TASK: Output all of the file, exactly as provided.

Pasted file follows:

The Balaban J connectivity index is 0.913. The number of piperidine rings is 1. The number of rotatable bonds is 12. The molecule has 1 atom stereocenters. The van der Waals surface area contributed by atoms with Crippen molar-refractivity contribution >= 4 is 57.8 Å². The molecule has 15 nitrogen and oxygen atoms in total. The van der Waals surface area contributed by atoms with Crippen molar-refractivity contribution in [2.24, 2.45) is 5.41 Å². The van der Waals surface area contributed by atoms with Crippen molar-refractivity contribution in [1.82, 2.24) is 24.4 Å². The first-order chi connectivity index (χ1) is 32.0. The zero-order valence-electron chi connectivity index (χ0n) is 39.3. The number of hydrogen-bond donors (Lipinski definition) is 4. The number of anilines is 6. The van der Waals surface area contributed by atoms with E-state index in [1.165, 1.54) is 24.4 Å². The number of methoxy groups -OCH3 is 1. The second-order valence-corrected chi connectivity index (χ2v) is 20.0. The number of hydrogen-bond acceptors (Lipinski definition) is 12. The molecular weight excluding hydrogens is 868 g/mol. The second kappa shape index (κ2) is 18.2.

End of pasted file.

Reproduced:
The Balaban J connectivity index is 0.913. The number of piperidine rings is 1. The number of rotatable bonds is 12. The molecule has 1 atom stereocenters. The van der Waals surface area contributed by atoms with Crippen molar-refractivity contribution >= 4 is 57.8 Å². The molecule has 15 nitrogen and oxygen atoms in total. The van der Waals surface area contributed by atoms with Crippen molar-refractivity contribution in [2.24, 2.45) is 5.41 Å². The van der Waals surface area contributed by atoms with Crippen molar-refractivity contribution in [1.82, 2.24) is 24.4 Å². The first-order chi connectivity index (χ1) is 32.0. The zero-order valence-electron chi connectivity index (χ0n) is 39.3. The number of hydrogen-bond donors (Lipinski definition) is 4. The number of anilines is 6. The van der Waals surface area contributed by atoms with E-state index in [1.165, 1.54) is 24.4 Å². The number of methoxy groups -OCH3 is 1. The second-order valence-corrected chi connectivity index (χ2v) is 20.0. The number of hydrogen-bond acceptors (Lipinski definition) is 12. The molecular weight excluding hydrogens is 868 g/mol. The second kappa shape index (κ2) is 18.2.